9           5       Pre        N  Naive
10          5        On        N Second
11          6       Pre        Y Second
12          6        On        Y Second
13          7       Pre        Y Second
14          7        On        Y Second
15          8       Pre        Y Second
16          8        On        Y Second

 

ADD REPLYlink written 2.9 years ago by Simon Anders3.5k

Hi Simon,

I modified the code to make up for the  mistake you caught up.

Thanks a lot!

ADD REPLYlink modified 2.9 years ago • written 2.9 years ago by adesrichard0
1

Again, to make it easier to follow here is the sample information (using your updated code). You should include this table in your post in future questions to Bioconductor to help people in understanding your experimental design.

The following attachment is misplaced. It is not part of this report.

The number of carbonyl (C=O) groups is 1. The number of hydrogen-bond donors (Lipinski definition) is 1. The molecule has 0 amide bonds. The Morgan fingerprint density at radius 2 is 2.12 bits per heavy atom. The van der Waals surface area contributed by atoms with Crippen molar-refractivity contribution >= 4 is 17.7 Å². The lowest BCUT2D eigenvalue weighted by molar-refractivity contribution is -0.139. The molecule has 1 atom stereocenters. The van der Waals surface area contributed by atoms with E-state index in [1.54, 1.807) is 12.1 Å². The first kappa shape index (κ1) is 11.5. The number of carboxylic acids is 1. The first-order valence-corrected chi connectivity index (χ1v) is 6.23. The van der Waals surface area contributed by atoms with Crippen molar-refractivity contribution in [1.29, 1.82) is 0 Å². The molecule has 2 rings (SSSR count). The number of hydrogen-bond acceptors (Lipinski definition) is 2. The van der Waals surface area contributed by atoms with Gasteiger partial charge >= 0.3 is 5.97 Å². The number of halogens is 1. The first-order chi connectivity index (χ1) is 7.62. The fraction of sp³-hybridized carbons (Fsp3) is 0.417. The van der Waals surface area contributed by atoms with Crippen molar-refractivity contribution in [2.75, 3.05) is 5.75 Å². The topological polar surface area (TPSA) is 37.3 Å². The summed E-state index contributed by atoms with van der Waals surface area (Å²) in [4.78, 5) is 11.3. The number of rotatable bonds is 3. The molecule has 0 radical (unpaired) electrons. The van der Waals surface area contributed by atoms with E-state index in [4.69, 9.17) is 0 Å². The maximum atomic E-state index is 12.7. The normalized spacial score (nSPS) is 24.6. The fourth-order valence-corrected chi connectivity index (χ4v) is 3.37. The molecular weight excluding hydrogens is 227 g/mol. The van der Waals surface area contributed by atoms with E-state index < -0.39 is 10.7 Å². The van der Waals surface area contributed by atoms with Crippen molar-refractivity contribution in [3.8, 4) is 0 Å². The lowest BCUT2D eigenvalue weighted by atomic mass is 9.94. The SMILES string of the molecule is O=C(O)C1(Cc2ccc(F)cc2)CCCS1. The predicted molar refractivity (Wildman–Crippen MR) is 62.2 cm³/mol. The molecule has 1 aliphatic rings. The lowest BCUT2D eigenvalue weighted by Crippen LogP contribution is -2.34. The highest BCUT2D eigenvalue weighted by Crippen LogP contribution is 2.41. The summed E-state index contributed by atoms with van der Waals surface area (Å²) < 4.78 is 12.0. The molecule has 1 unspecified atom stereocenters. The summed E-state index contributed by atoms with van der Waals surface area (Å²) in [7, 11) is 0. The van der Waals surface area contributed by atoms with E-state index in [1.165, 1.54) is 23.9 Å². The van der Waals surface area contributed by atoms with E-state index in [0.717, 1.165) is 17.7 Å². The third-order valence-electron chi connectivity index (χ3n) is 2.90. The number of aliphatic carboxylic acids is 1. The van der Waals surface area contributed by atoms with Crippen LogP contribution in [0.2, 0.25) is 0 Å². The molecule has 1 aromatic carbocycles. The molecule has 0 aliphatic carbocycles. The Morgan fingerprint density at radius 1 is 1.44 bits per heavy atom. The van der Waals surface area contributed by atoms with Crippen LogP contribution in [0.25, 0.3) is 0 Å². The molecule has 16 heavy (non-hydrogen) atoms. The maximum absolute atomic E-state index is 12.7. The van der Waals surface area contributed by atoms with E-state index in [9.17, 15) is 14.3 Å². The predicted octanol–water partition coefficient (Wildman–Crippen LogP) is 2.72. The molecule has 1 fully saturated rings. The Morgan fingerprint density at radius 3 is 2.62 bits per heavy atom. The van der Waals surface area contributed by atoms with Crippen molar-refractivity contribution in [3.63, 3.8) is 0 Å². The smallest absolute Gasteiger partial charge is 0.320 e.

> df[order(df$Response),]
   Patient.ID Treatment Response Status
1           1       Pre        N  Naive
2           1        On        N  Naive
3           2       Pre        N Second
4           2        On        N Second
5           3       Pre        N Second
6           3        On        N Second
7           4       Pre        N  Naive
8           4        On        N  Naive
9           5       Pre        N  Naive
10          5        On        N  Naive
11          6       Pre        Y  Naive
12          6        On        Y  Naive
13          7       Pre        Y  Naive
14          7        On        Y  Naive
15          8       Pre        Y Second
16          8        On        Y Second
ADD REPLYlink modified 2.9 years ago • written 2.9 years ago by Michael Love23k
Answer: DESEq2 Paired samples Before and after treatment
0
gravatar for Simon Anders
2.9 years ago by
Simon Anders3.5k